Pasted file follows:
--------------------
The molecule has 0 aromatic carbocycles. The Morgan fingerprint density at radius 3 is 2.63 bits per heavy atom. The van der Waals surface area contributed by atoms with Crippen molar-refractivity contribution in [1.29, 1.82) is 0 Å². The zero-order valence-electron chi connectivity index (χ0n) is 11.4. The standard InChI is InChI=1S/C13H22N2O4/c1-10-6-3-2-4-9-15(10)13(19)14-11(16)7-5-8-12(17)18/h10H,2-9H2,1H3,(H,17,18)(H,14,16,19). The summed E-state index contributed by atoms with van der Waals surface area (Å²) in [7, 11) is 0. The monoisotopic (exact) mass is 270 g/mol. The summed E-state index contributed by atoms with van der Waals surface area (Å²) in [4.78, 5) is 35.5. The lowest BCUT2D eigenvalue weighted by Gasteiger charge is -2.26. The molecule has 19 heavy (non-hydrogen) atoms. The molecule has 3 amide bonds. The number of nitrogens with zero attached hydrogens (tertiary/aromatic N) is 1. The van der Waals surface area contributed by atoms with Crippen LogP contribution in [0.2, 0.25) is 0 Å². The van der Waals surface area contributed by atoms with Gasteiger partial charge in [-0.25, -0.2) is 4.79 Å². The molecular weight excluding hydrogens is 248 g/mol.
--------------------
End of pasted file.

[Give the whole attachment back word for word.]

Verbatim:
The molecule has 0 aromatic carbocycles. The Morgan fingerprint density at radius 3 is 2.63 bits per heavy atom. The van der Waals surface area contributed by atoms with Crippen molar-refractivity contribution in [1.29, 1.82) is 0 Å². The zero-order valence-electron chi connectivity index (χ0n) is 11.4. The standard InChI is InChI=1S/C13H22N2O4/c1-10-6-3-2-4-9-15(10)13(19)14-11(16)7-5-8-12(17)18/h10H,2-9H2,1H3,(H,17,18)(H,14,16,19). The summed E-state index contributed by atoms with van der Waals surface area (Å²) in [7, 11) is 0. The monoisotopic (exact) mass is 270 g/mol. The summed E-state index contributed by atoms with van der Waals surface area (Å²) in [4.78, 5) is 35.5. The lowest BCUT2D eigenvalue weighted by Gasteiger charge is -2.26. The molecule has 19 heavy (non-hydrogen) atoms. The molecule has 3 amide bonds. The number of nitrogens with zero attached hydrogens (tertiary/aromatic N) is 1. The van der Waals surface area contributed by atoms with Crippen LogP contribution in [0.2, 0.25) is 0 Å². The van der Waals surface area contributed by atoms with Gasteiger partial charge in [-0.25, -0.2) is 4.79 Å². The molecular weight excluding hydrogens is 248 g/mol.